Close calls, lost friends and other tales
By TOM McCOAG Amherst Bureau

AMHERST — I never got to hear my great-uncle George’s war stories, since the veteran of battles in Italy and Europe died when I was a young boy.

But I do remember seeing a picture of him with a sour look on his face as he carried a Bren gun on his shoulder past a bombed-out building.

My father, Royden, told me that look was due to his dislike of the gun “because it was so heavy.”

That’s the closest I ever came to hearing a war story about my great-uncle.

Luckily, over the past two decades I have had the chance to talk with many veterans, like the late Horace Boucher, who said he didn’t think his war activities were interesting enough for an interview “because all I did was support the boys.”

A member of the North Nova Scotia Highlanders, Mr. Boucher was tasked with keeping up the morale among the fighting members of his regiment.

He did this in many ways, such as showing movies — sometimes in locations very close to the front. “On one occasion, I’d just finished showing a movie in a barn,” he recalled. “Our guys had left and I’d just finished packing away the screen when some Germans entered.

”I managed to stay hidden until they left. That’s the closest I came to the enemy.”

Mr. Boucher continued supporting the boys after the war by serving as the president of the North Nova Scotia Highlanders Memory Club for several decades. His duties only ended upon his passing.

I was also fortunate to interview the late Don Chapman, another North Nova Scotia Highlander, who landed on D-Day. He solemnly recalled several times when he cheated death, including one in which friends on both sides of him were killed.

“I can’t explain why both of them were killed and I wasn’t. I guess I led a charmed life,” he told me while fighting back tears.

Earl Gouchie recalled being caught under heavy fire in a grain field as he and a friend were trying to crawl forward during one battle. They were ordered to pull back, but it wasn’t easy.

“This fella with a machine-gun . . . opened up on us. You could hear the bullets cutting the grain off as they whistled over top of us. We’d get up and run a distance, crawl a distance and run again. In that way, we managed to fool him and get back to the company.”

Mr. Gouchie made the comments in an interview before heading to a D-Day remembrance service in France. On his return, he brought back some sand from Juno Beach — sand he called “sacred” as he tearfully turned it over to the museum at the Amherst Armoury.

Merchant mariner George Evans went to war at age 15, joining the merchant marine because he was too young to join the navy. His first ship was torpedoed and sunk shortly after it left St. John’s. The crew endured nine days of bobbing in a life raft before being rescued.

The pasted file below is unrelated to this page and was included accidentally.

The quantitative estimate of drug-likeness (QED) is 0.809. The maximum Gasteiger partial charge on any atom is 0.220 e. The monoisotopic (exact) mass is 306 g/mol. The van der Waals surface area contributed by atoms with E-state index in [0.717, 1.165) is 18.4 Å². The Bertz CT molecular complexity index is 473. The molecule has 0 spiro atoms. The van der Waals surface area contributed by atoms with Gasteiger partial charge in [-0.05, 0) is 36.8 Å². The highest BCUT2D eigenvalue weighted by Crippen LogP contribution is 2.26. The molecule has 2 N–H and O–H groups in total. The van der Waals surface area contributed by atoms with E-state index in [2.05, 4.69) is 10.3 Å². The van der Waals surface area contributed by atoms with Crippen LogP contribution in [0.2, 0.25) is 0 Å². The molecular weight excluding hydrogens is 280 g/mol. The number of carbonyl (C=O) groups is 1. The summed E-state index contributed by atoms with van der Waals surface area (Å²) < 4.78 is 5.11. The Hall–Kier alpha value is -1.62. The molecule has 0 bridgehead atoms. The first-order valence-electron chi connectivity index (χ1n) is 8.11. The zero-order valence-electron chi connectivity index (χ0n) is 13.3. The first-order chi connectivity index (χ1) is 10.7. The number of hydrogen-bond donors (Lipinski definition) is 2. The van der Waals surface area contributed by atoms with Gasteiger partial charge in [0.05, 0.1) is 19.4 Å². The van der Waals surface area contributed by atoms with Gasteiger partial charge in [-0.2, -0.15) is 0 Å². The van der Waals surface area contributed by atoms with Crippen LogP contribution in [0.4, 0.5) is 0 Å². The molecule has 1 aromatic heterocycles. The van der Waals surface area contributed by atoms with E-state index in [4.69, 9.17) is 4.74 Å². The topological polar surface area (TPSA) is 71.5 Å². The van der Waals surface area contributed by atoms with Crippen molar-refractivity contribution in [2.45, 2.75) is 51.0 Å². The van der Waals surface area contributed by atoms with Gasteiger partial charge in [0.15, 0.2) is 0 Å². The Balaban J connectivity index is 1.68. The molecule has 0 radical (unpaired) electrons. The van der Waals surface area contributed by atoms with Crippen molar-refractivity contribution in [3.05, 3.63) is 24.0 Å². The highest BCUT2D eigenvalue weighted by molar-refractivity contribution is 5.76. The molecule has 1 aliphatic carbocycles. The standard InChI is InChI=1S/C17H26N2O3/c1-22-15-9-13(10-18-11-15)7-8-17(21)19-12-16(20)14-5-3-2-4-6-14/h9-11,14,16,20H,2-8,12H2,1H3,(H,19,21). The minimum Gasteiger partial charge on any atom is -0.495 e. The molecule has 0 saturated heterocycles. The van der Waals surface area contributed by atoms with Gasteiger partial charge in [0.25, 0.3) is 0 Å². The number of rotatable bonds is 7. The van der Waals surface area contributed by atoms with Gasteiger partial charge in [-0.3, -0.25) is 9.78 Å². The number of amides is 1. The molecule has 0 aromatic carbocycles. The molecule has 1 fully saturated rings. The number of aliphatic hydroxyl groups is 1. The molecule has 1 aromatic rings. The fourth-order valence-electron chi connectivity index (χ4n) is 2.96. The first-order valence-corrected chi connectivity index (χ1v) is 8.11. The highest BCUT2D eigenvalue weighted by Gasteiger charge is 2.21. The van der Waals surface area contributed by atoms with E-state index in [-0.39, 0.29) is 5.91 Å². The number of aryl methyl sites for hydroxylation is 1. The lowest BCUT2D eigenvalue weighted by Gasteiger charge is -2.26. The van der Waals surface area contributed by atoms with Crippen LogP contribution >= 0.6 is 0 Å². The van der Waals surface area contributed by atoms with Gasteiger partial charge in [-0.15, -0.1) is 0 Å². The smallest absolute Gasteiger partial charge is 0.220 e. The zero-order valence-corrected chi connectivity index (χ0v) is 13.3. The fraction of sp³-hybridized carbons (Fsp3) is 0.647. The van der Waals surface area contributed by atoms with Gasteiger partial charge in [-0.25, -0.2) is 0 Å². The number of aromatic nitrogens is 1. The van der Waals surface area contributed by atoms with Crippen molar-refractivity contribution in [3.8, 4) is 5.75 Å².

Allison Chapman survived both the Dieppe and D-Day landings, but it wasn’t a battle story that struck a nerve as the veteran spoke. Instead it was his story about promising a 13-year old Dutch girl a pair of skates.

He had been billeted in the girl’s family home near the end of the war and vowed before he left that he’d send her the skates when he got back to Amherst. But he lost her address and couldn’t get the skates to her after all. It was something he agonized about for years.

Mr. Chapman returned to Holland to participate in the 50th anniversary of the end of the Second World War, hanging onto his hopes of finding her. And so he did. During their joyous reunion he presented her with a skate charm, and they still correspond to this day.

Other stories, like those in Geoffrey Payzant’s memoirs, have also hit a nerve. A Halifax native who served in the Royal Navy, he recalled a humorous incident while standing on guard in front of a Wrennery, the barracks for female members of the navy.

It was late at night when he heard footsteps. Unable to see who it was, he took an aggressive stance. Holding the point of his bayonet in front of the person’s throat, he shouted: “Halt! Who goes there?”

The challenge was met by silence.

His voice cracking slightly, Mr. Payzant demanded: “Advance and be recognized!”

“Oh, don’t be silly!” retorted a Wren, giggling as she put two fingers on the barrel of his gun and pushed it aside before heading to the Wrennery, humming.

In his memoir, Mr. Payzant also recalled the greatest show of courage he witnessed during the war. It involved two boys, 6 and 7, who were living in bombed out Bristol. One was blind; the other was missing his legs. They were waging a battle of their own. Orphaned, they feared being turned over to welfare officials and split up if they were discovered living on their own.

To survive, the blind boy pulled his brother in a wagon as they looked for brass, copper or aluminum to salvage and sell to scrap metal dealers. Moved by their story, Mr. Payzant gave them all his change and some chocolate bars. When they returned to work he “was incapable of speaking, so I saluted them, then turned away so they could not know that the big, brave boy of 18 in a sailor suit was crying.”

I learned far more about war’s trials, tribulations, horrors and humour from these captivating personal stories than I did from any textbook or novel that explained the movements of armies, navies and air forces.

We hope that by publishing as many stories as we can prior to Remembrance Day, we will pay tribute to the men, women and children who sacrificed so much during those turbulent years and at the same time remember that sacrifice.